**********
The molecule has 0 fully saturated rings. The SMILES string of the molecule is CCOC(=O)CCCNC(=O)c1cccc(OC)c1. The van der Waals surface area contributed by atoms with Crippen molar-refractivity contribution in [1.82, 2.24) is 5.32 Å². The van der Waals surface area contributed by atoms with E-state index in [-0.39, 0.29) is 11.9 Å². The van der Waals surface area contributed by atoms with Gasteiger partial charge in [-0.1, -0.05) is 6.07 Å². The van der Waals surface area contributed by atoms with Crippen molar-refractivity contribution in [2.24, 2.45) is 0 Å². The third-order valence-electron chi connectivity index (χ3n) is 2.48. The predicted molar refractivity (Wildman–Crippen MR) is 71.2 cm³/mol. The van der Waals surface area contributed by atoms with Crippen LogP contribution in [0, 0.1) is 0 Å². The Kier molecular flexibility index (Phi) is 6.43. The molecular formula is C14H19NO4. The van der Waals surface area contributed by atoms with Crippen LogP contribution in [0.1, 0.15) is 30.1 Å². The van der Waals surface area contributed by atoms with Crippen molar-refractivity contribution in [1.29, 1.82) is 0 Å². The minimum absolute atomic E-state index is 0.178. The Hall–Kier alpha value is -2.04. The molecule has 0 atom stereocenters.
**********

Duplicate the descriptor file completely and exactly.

The molecule has 0 fully saturated rings. The SMILES string of the molecule is CCOC(=O)CCCNC(=O)c1cccc(OC)c1. The van der Waals surface area contributed by atoms with Crippen molar-refractivity contribution in [1.82, 2.24) is 5.32 Å². The van der Waals surface area contributed by atoms with E-state index in [-0.39, 0.29) is 11.9 Å². The van der Waals surface area contributed by atoms with Gasteiger partial charge in [-0.1, -0.05) is 6.07 Å². The van der Waals surface area contributed by atoms with Crippen molar-refractivity contribution in [2.24, 2.45) is 0 Å². The third-order valence-electron chi connectivity index (χ3n) is 2.48. The predicted molar refractivity (Wildman–Crippen MR) is 71.2 cm³/mol. The van der Waals surface area contributed by atoms with Crippen LogP contribution in [0, 0.1) is 0 Å². The Kier molecular flexibility index (Phi) is 6.43. The molecular formula is C14H19NO4. The van der Waals surface area contributed by atoms with Crippen LogP contribution in [0.1, 0.15) is 30.1 Å². The van der Waals surface area contributed by atoms with Crippen molar-refractivity contribution in [1.29, 1.82) is 0 Å². The minimum absolute atomic E-state index is 0.178. The Hall–Kier alpha value is -2.04. The molecule has 0 atom stereocenters.